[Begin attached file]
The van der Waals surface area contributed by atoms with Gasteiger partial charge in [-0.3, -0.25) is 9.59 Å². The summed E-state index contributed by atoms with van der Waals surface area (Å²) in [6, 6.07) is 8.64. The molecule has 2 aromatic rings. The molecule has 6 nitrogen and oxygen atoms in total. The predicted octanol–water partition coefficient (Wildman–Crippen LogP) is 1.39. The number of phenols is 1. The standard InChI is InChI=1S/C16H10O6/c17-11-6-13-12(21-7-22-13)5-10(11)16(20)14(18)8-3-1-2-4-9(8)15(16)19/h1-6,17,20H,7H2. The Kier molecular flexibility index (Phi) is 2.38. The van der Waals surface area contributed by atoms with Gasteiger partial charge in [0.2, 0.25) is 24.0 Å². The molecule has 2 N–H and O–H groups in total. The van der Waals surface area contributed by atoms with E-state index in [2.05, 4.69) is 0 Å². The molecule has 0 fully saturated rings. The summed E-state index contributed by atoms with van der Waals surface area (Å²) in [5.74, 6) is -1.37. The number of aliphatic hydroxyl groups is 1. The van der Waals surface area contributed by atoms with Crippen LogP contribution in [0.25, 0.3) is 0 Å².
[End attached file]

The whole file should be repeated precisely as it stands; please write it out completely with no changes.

The van der Waals surface area contributed by atoms with Gasteiger partial charge in [-0.3, -0.25) is 9.59 Å². The summed E-state index contributed by atoms with van der Waals surface area (Å²) in [6, 6.07) is 8.64. The molecule has 2 aromatic rings. The molecule has 6 nitrogen and oxygen atoms in total. The predicted octanol–water partition coefficient (Wildman–Crippen LogP) is 1.39. The number of phenols is 1. The standard InChI is InChI=1S/C16H10O6/c17-11-6-13-12(21-7-22-13)5-10(11)16(20)14(18)8-3-1-2-4-9(8)15(16)19/h1-6,17,20H,7H2. The Kier molecular flexibility index (Phi) is 2.38. The van der Waals surface area contributed by atoms with Gasteiger partial charge in [0.2, 0.25) is 24.0 Å². The molecule has 2 N–H and O–H groups in total. The van der Waals surface area contributed by atoms with E-state index in [2.05, 4.69) is 0 Å². The molecule has 0 fully saturated rings. The summed E-state index contributed by atoms with van der Waals surface area (Å²) in [5.74, 6) is -1.37. The number of aliphatic hydroxyl groups is 1. The van der Waals surface area contributed by atoms with Crippen LogP contribution in [0.25, 0.3) is 0 Å².